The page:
Thursday, April 9, 2009

A Bill "Too Gross to Talk About"

Earlier this week, the state of Oregon passed a bill that one newspaper referred to as “too gross to talk about.” What could be so gross? Before I divulge any explicit details, I recommend that those who are easily repulsed turn away now.

The proposed law makes it a second-degree sexual abuse to propel “a dangerous substance at another person.” Hmm. It appears that the legislature’s intent was to outlaw bukkake, a practice apparently popularized in Japanese pornography. We’ll spare you an explanation of what this practice entails, but the link provided will take you to a Wikipedia page that explains the "ritual."

The passing of this law stemmed from a very serious and traumatizing non-consensual incident that occurred last June. Although the new law criminalizes such non-consensual acts, it also embraces the consensual practice of this sexual conduct. Although I agree that the conduct is repulsive, is the criminalizing of sexual activity between consenting adults in the privacy of their own homes necessary? Is it even constitutional?

In Lawrence v. Texas, the Court explained that decisions by consenting adults “concerning the intimacies of their physical relationship, even when not intended to produce offspring, are a form of ‘liberty’ protected by the Due Process Clause of the Fourteenth Amendment.” 539 U.S. 558, 578 (2003) (quoting Bowers v. Hardwick 478 U.S. 186, 216 (2003) (Stevens, J, dissenting)). Although the practice Oregon's statute proscribes is clearly much different than that the Court held could not be restricted in Lawrence, it seems to me that the same constitutional rights are implicated. And "morality" would not overcome the scrutiny the Lawrence Court utilized.

So here's what I'm wondering: can the state of Oregon legally criminalize private sexual activity between consenting adults (notwithstanding the fact this law may be pointlessly stupid)? We would love to hear your opinion.

For more on this story, please visit boingboing.

[Ed. Note: The illustration was found here after a google search for Lawrence v. Texas]


  1. I guess I am a little confused here. If the conduct is "consensual," there may be a "strong" moral interest in proscribing it. I know, I know ... L v. T said that a moral interest was not sufficient to limit consensual sexual activity between adults in the privacy of their homes, but conduct is banned based on strong moral considerations all the time. I think maybe the practice is fundamentally grotesque and this could perhaps provide a heightened interest in proscribing it. I mean...there are a lot of illegal consensual activities--I don't want to mention here--that are repulsive and sickening.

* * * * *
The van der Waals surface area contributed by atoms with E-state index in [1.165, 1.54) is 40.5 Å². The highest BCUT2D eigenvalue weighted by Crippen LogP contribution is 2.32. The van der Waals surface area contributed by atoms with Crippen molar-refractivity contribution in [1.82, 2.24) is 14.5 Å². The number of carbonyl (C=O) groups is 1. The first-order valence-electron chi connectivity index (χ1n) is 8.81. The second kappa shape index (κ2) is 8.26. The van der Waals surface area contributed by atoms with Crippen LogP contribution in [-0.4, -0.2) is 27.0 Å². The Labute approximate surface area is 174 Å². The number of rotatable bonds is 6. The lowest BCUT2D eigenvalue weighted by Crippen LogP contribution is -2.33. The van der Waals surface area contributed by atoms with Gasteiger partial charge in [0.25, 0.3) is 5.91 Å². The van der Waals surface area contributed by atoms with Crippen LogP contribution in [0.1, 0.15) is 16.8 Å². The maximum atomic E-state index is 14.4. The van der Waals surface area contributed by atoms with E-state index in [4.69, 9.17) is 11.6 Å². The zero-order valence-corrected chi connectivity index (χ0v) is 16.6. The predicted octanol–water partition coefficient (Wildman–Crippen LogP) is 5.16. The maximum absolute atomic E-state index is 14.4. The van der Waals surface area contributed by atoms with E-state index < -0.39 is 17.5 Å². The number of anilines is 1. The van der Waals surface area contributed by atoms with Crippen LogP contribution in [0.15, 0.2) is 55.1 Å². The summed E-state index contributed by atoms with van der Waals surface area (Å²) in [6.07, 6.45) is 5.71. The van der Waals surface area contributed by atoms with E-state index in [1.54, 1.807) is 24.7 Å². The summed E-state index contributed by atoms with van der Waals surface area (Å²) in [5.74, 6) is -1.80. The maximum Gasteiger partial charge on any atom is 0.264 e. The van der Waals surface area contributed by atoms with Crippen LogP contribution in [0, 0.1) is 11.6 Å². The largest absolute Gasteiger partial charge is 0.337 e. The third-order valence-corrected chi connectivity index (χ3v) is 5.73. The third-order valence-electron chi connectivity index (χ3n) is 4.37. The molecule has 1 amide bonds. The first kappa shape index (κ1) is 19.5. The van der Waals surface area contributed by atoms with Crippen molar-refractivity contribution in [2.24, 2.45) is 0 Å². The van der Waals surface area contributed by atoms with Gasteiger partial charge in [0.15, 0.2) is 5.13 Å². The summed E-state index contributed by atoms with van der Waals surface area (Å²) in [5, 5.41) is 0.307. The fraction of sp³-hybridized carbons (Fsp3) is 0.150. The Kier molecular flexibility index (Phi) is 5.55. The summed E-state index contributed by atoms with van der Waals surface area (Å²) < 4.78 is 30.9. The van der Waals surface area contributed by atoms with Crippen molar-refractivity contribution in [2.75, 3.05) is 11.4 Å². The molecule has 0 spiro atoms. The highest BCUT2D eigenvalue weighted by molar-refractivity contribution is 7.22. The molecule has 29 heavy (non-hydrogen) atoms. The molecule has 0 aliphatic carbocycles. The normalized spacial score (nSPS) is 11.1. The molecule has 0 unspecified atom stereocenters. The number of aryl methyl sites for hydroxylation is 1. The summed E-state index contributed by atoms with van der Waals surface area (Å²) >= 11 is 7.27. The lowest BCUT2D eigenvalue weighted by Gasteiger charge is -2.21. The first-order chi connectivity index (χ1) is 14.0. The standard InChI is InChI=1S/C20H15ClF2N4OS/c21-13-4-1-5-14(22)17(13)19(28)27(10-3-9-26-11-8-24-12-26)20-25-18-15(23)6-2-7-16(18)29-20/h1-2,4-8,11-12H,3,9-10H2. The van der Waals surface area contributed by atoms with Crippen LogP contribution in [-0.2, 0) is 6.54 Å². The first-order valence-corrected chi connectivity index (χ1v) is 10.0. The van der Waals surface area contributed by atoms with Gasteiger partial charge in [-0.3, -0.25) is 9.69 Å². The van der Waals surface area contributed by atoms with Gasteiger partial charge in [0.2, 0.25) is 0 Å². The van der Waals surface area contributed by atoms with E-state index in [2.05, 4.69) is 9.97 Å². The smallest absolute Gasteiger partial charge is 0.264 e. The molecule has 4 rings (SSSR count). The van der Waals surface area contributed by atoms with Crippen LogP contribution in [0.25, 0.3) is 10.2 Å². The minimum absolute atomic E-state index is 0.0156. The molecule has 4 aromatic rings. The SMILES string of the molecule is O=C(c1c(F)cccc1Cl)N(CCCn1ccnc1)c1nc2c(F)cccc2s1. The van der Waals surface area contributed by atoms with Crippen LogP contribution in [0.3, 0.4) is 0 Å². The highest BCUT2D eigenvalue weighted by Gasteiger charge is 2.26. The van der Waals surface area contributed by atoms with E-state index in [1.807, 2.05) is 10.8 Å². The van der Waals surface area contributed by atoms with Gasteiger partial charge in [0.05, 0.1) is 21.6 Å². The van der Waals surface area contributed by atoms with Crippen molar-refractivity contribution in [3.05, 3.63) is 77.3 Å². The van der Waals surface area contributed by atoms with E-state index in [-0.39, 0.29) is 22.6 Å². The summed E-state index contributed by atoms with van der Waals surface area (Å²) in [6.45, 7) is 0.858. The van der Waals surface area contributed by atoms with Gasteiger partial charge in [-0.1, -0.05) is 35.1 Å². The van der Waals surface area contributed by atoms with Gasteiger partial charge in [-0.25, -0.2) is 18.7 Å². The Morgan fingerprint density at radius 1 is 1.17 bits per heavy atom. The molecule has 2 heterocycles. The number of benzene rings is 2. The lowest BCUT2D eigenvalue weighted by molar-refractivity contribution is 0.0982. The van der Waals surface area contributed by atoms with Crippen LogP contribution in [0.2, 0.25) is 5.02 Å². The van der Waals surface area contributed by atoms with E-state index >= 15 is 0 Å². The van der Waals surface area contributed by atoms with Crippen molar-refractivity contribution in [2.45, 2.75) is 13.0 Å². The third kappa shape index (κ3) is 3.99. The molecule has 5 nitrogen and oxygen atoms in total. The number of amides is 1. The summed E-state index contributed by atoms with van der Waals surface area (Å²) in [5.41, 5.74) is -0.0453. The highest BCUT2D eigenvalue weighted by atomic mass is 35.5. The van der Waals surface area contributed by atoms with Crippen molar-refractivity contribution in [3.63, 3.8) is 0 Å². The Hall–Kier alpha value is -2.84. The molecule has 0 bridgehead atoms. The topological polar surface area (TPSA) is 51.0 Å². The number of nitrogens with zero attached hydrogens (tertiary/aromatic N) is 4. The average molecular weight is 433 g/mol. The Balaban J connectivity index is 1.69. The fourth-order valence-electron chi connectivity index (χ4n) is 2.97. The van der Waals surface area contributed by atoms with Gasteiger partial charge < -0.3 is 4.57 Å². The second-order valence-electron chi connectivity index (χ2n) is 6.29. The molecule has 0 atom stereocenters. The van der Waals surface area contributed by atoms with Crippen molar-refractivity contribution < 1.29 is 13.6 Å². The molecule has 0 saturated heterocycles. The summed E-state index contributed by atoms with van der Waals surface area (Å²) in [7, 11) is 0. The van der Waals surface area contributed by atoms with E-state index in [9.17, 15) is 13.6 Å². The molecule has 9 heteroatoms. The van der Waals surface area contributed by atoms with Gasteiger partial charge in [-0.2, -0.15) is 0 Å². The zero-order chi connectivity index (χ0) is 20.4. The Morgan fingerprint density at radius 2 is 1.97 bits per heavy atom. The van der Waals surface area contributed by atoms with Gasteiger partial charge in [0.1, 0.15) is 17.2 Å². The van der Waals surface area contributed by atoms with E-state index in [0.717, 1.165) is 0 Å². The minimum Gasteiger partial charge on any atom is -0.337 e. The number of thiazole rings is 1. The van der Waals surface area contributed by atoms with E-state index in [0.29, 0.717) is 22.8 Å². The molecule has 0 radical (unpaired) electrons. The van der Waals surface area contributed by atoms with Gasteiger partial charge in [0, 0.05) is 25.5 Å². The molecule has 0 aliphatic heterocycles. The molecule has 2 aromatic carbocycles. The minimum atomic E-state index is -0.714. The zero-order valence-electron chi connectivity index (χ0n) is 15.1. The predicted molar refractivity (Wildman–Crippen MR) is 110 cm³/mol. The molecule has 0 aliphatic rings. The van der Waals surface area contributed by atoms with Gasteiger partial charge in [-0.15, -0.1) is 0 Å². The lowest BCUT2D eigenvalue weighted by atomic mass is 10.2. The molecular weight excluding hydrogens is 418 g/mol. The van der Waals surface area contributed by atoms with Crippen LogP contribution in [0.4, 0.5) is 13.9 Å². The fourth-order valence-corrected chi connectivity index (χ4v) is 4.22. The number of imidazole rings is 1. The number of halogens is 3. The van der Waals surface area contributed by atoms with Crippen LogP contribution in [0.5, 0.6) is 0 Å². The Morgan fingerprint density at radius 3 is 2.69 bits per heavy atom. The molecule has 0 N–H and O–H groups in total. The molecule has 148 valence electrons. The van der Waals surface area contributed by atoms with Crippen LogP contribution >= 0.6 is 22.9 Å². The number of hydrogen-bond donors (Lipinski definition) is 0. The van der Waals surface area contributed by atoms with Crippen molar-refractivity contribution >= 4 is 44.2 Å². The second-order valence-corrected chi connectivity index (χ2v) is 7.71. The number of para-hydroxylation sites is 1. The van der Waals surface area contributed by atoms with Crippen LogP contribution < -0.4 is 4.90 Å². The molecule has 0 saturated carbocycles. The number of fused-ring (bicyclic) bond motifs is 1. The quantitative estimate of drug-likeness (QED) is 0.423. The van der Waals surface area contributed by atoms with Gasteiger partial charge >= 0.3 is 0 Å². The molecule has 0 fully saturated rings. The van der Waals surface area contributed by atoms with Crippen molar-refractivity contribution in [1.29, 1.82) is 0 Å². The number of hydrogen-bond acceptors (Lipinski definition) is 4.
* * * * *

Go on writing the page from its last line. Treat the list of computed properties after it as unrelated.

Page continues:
2. That's just the thing, this IS consensual sexual activity between consenting adults. Seems right within Lawrence's ambit. Whether it should, I don't know.

    I'd love to see this litigated, but doubt it will ever be. How would they charge someone with this?

  3. 5:07 here-

    One more thought: remember when SCOTUS had to do the Redrup video viewing for obscenity? That was prob. super awkward, just imagine what it would be like with evidence explaining/depecting this lol.

  4. This could realistically come up if there's some kind of porn industry in Oregon, though I imagine it's already tightly regulated.

  5. I agree with 5:04....I don't think that Lawrence would prohibit this because of the "nature" of the conduct in those cases. I think that one could imply from the decision that views on morality that are not majority views are simply not sufficient to proscribe conduct --i.e., homosexual relations. But, conduct that is far more despicable (i.e., bondage, obscenity of the variety of the case before Judge Kozinski when he recused himself (i won't mention it here), etc.), may be limited, and I don't think you can argue that it absolutely cannot be based on Lawrence.

  6. Scalia clearly thought the implications were wide ranging, but it's not really clear how far it would go iirc

  7. Interesting comments.

    What about the term "dangerous?" Perhaps a health interest could overcome the careful scrutiny of Lawrence.

  8. Why do you use the term "careful?" What is the L v. T scrutiny?

  9. @ 12:28--

    I think the reason Josh does this is because he's not quite sure what the standard is--and for good reason. Lawrence falls within the substantive due process line of cases, but doesn't (at least expressly) do what those other cases did: find a fundamental right, and subject the law infringing on that right to strict scrutiny (I.E. is there a compelling state interest, and is the law narrowly tailored to serve said interest?)

    I'll leave it to Justice Scalia (and, perhaps, Josh) to explain further:

    Though there is discussion of “fundamental proposition[s],” . . . and “fundamental decisions,” . . . nowhere does the Court's opinion declare that homosexual sodomy is a “fundamental right” under the Due Process Clause; nor does it subject the Texas law to the standard of review that would be appropriate (strict scrutiny) if homosexual sodomy were a “fundamental right.” Lawrence v. Texas, 539 U.S. 558, 586 (2003) (Scalia, J., dissenting).

  10. 12:28;

    Well I guess that's the million dollar question. The majority opinion never explicitly uses the terms "fundamental right" or "strict scrutiny." Justice Scalia's dissent is quick to point this out, as he believes the majority adopted some unheard of form of rational basis review.

    However, all indications are (at least in my opinion) that Justice Kennedy's majority opinion adopts a form of intermediate scrutiny; a Harlan-esque standard of "particular careful" scrutiny.


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